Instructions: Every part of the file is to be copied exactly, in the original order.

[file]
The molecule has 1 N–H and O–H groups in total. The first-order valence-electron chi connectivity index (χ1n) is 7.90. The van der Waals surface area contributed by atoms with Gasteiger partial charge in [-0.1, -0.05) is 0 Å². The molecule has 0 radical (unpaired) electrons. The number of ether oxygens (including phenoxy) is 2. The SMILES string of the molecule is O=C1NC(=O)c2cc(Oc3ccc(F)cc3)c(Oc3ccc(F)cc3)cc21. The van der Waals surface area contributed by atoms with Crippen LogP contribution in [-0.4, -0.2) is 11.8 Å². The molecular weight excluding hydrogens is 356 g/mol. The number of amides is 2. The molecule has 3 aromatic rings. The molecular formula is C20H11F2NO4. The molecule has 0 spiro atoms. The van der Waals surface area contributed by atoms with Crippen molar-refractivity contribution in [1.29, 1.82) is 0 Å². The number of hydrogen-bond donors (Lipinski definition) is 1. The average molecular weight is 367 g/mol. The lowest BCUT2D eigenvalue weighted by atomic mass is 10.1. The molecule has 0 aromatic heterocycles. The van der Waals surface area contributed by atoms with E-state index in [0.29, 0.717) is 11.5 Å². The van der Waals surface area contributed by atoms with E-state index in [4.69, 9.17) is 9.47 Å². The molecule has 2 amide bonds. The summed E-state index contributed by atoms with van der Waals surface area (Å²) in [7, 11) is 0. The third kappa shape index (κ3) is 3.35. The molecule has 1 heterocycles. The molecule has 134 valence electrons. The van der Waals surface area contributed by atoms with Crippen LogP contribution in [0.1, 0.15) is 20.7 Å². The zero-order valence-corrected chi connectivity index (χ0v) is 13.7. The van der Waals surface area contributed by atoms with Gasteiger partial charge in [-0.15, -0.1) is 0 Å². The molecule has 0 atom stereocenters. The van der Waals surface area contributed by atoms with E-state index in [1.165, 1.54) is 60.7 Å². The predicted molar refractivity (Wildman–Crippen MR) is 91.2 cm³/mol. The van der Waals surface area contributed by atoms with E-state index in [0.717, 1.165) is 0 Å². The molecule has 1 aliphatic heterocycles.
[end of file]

The molecule has 1 N–H and O–H groups in total. The first-order valence-electron chi connectivity index (χ1n) is 7.90. The van der Waals surface area contributed by atoms with Gasteiger partial charge in [-0.1, -0.05) is 0 Å². The molecule has 0 radical (unpaired) electrons. The number of ether oxygens (including phenoxy) is 2. The SMILES string of the molecule is O=C1NC(=O)c2cc(Oc3ccc(F)cc3)c(Oc3ccc(F)cc3)cc21. The van der Waals surface area contributed by atoms with Crippen LogP contribution in [-0.4, -0.2) is 11.8 Å². The molecular weight excluding hydrogens is 356 g/mol. The number of amides is 2. The molecule has 3 aromatic rings. The molecular formula is C20H11F2NO4. The molecule has 0 spiro atoms. The van der Waals surface area contributed by atoms with Crippen molar-refractivity contribution in [1.29, 1.82) is 0 Å². The number of hydrogen-bond donors (Lipinski definition) is 1. The average molecular weight is 367 g/mol. The lowest BCUT2D eigenvalue weighted by atomic mass is 10.1. The molecule has 0 aromatic heterocycles. The van der Waals surface area contributed by atoms with E-state index in [0.29, 0.717) is 11.5 Å². The van der Waals surface area contributed by atoms with E-state index in [4.69, 9.17) is 9.47 Å². The molecule has 2 amide bonds. The summed E-state index contributed by atoms with van der Waals surface area (Å²) in [7, 11) is 0. The third kappa shape index (κ3) is 3.35. The molecule has 1 heterocycles. The molecule has 134 valence electrons. The van der Waals surface area contributed by atoms with Crippen LogP contribution in [0.1, 0.15) is 20.7 Å². The zero-order valence-corrected chi connectivity index (χ0v) is 13.7. The van der Waals surface area contributed by atoms with Gasteiger partial charge in [-0.15, -0.1) is 0 Å². The molecule has 0 atom stereocenters. The van der Waals surface area contributed by atoms with E-state index in [1.165, 1.54) is 60.7 Å². The predicted molar refractivity (Wildman–Crippen MR) is 91.2 cm³/mol. The van der Waals surface area contributed by atoms with E-state index in [0.717, 1.165) is 0 Å². The molecule has 1 aliphatic heterocycles.